"You have to work hard to offend Christians. By nature, Christians are the most forgiving, understanding, and thoughtful group of people I've ever dealt with. They never assume the worst. They appreciate the importance of having different perspectives. They're slow to anger, quick to forgive, and almost never make rash judgments or act in anything less than a spirit of total love . . . No, wait--I'm thinking of Labrador retrievers!" David Learn, 1998

Monday, June 20, 2011

HIROSHIMA - What it took

Setsu Kuroda Shimizu
     From the day we knew the monument to my mother was going to be a reality, I felt destined not only to be present at the ceremony in Hiroshima but to speak there.
     This generation, the generation of those who actually survived the first atomic bomb, will soon be gone. I knew that their gratitude for and close ties to Barbara deserved acknowledgment and validation, that it was important to do this for them because of what they were doing for her.
     I knew I was the one to give the talk and I knew I wanted to do it in Japanese. Speaking their own language would make my comments more intimate, would comfort and provide closure for them as they remembered my mother.
     I also knew a foreigner giving a speech in Japanese would get the attention of the media. I knew the timing was amazing, that I had the opportunity to link Hiroshima and Fukushima and that would give reporters their lead.
     When I was 19, I had found myself finishing up a grueling 30-unit study of Japanese, in order to take classes at International Christian University, a bilingual college in Tokyo. But I was asking myself, "Why am I doing this? Why do I even want to take classes in Japanese? What will I do with them?" (Then I got saved and switched to Bible school.) Now, forty-something years later, it was as if I finally understood why God had me perfect the pronunciation of a language I would hardly ever need to speak. It was preparation for this coming moment in my life, this talk.
     Being born one year into the nuclear age, growing up in Hiroshima, my father's extensive research on the effects of radiation, our family's acts of protest based on that research, my familiarity with the Japanese language and culture, as well as the fact of the nuclear catastrophe in Japan just three months before--it was all coming together.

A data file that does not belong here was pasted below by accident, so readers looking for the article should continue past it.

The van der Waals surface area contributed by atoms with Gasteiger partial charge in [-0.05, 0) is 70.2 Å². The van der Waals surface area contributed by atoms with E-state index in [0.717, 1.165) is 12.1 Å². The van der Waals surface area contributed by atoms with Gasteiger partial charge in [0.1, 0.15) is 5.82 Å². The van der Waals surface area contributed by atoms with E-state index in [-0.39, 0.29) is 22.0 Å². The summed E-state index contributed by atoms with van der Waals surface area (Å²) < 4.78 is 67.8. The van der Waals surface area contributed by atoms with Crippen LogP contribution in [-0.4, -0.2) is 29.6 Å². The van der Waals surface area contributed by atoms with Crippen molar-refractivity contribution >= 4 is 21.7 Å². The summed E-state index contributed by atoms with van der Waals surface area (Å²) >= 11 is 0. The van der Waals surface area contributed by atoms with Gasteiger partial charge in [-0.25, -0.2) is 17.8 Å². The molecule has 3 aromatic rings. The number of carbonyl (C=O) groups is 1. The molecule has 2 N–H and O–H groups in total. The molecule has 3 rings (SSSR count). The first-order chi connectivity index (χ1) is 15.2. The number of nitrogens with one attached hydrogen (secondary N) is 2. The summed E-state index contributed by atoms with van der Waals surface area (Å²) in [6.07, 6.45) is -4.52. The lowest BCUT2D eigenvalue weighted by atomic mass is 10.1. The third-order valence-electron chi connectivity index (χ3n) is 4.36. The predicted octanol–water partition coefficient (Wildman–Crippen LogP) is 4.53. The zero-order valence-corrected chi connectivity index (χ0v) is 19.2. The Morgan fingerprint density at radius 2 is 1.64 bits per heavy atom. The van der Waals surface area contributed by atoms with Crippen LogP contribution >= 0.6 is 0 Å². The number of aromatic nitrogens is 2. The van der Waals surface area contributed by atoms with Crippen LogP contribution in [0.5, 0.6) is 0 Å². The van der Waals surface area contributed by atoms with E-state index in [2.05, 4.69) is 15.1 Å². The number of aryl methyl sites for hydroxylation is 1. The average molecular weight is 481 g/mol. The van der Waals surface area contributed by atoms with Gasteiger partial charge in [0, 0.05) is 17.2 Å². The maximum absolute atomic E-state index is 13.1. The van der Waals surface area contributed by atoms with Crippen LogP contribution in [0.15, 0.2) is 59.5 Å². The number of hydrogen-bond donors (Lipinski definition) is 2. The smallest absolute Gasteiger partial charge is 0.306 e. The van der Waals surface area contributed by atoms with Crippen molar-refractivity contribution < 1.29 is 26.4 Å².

It was my destiny and I asked God to keep blinders on me so I could focus on this talk, this moment in time, these seeds I would be sowing: Seeds of love and appreciation to the hibakusha, seeds of promise that when their generation dies out, the message of their desire to spare all humankind what they suffered will be broadcast by the next one. (That is why Tony's presence was so meaningful.) Seeds of warning that nuclear radiation, not just nuclear bombs, is an enemy and seeds of resistance to that enemy.
     I felt I had been born for this, to be their voice, as Mum had been for years, but to be that voice for one point in time, just long enough to send out new ripples, to revive and continue the momentum of the movement toward freedom from nuclear power.
     I trained for this like an Olympian and I knew I could and would stick this talk. I had an occasional picture in my head of tripping over cords on my way to the microphone or getting there only to find I had lost my voice but mostly I saw myself speaking with confidence, authority, and passion. When Tony told me afterward, "You knocked it out of the park," I knew I had and that I had expected to.
     I'd like to share what--and more than that, WHOM--it took to reach that point.

YOU and your prayers were paramount. I needed every one of you and them and I felt the support your prayers gave me.